In July 2012, Haunting Ground appeared to be slated for a PlayStation 3 re-release as a "PS2 Classic", having been rated by the ESRB with Sony Computer Entertainment named as the publisher. On April 21, 2015, it was re-released for the PlayStation 3 via the PlayStation Store exclusively in Japan.
Haunting Ground received "mixed or average" reviews per ratings aggregator Metacritic. Critics were quick to compare it to the Clock Tower series, specifically its 2002 installment, Clock Tower 3. The defenseless heroine elements and hide-and-chase gameplay were found to be highly derivative of the former titles. The dog companion was, for some, a well-received addition to the gameplay formula, with Eurogamer's Kristan Reed comparing it positively to Ico. Others found the dog and other gameplay elements to be repetitive and contributors to poor pacing. The graphics, cinematics, and atmosphere were universally praised. The staff at 1UP.com described the environments as "some of the most detailed, lavish 3D environments Capcom has ever produced." Kill Screen's Zach Budgor compared Haunting Ground's "psychological landscape" to Dario Argento's 1977 film Suspiria and also highlighted its grotesque expressionism. Despite these highlights, critics ultimately felt that Haunting Ground was too predictable and relied heavily on clichés previously established in the horror genre. For this reason, Reed said it "becomes stifled by its own eventual lack of ambition to break away from the norms instilled by two generations of Japanese horror adventures." The staff at 1UP.com felt the game was dated when compared with the recently released Resident Evil 4, but said, "Haunting Ground isn't without merit, it's just that the merits are buried deep in an occasionally thrilling, mostly "been there, done that" game of indistinct origin."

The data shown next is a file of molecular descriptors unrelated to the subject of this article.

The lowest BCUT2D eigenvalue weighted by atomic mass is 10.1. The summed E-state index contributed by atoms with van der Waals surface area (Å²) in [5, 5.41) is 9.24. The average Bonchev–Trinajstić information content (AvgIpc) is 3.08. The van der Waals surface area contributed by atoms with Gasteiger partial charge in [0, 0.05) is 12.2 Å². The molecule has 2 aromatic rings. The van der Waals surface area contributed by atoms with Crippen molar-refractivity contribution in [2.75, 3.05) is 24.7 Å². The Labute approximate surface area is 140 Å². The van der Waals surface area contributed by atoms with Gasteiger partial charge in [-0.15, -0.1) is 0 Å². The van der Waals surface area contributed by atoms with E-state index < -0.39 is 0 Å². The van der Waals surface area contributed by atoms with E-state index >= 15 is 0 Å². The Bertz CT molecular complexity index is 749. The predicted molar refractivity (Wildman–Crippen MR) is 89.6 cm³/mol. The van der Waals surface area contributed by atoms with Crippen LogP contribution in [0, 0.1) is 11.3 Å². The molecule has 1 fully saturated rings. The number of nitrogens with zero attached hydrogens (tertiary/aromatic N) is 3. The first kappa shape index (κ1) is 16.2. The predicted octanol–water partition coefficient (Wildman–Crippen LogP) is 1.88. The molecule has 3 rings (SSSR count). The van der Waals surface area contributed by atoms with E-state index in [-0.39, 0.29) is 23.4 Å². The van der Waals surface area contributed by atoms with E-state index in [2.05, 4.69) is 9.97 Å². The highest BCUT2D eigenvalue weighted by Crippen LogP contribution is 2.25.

Some critics highlighted Haunting Ground's sexual themes surrounding the objectification of Fiona as one of its best elements. Jeremy Dunham of IGN stated that "Haunting Ground's success comes from making the player feel like a desired and endangered object." He found the plot was kept interesting due to the disturbing suggestive behaviors of Fiona's pursuers. Kill Screen's Budgor also found the drive for the enemies to kill Fiona creates a continuous tension, as its unclear nature lends to an uncomfortable confusion for both Fiona and the player. GameSetWatch's Leigh Alexander stated that "disparaging Haunting Ground for its copious objectification of women is a facile task...it’s precisely that off-putting sexuality that makes Daniela terrifying, that makes Fiona’s circumstances so explicitly repugnant, that sharpens Haunting Ground’s fear factor to a knife in the gut." Alexander praised the game's voyeuristic themes and presenting of Fiona as "an object of desire." She notes that "Fiona is both a sex object and a victim...a fragile little woman...both male and female players can distinctly feel the threat to her person, the disconcerting wickedness of her enemies, thanks to her overt sexualization throughout the game." Budgor found that removing the player's control at critical points highlights Fiona's subjectivity, with the sounds and images expressing ideas of "violation, transgression, and bodily autonomy." Alexander ultimately felt Haunting Ground to be a "perfect illustration of how sexuality can be used to great effect."
Haunting Ground has been a subject of game studies regarding the relationship between players and their avatars. It was found that the altering states of Fiona's subjectivity change the role of the player in the game. The player is never a spectator, nor do they take on the embodiment of Fiona, but float between these states of involvement.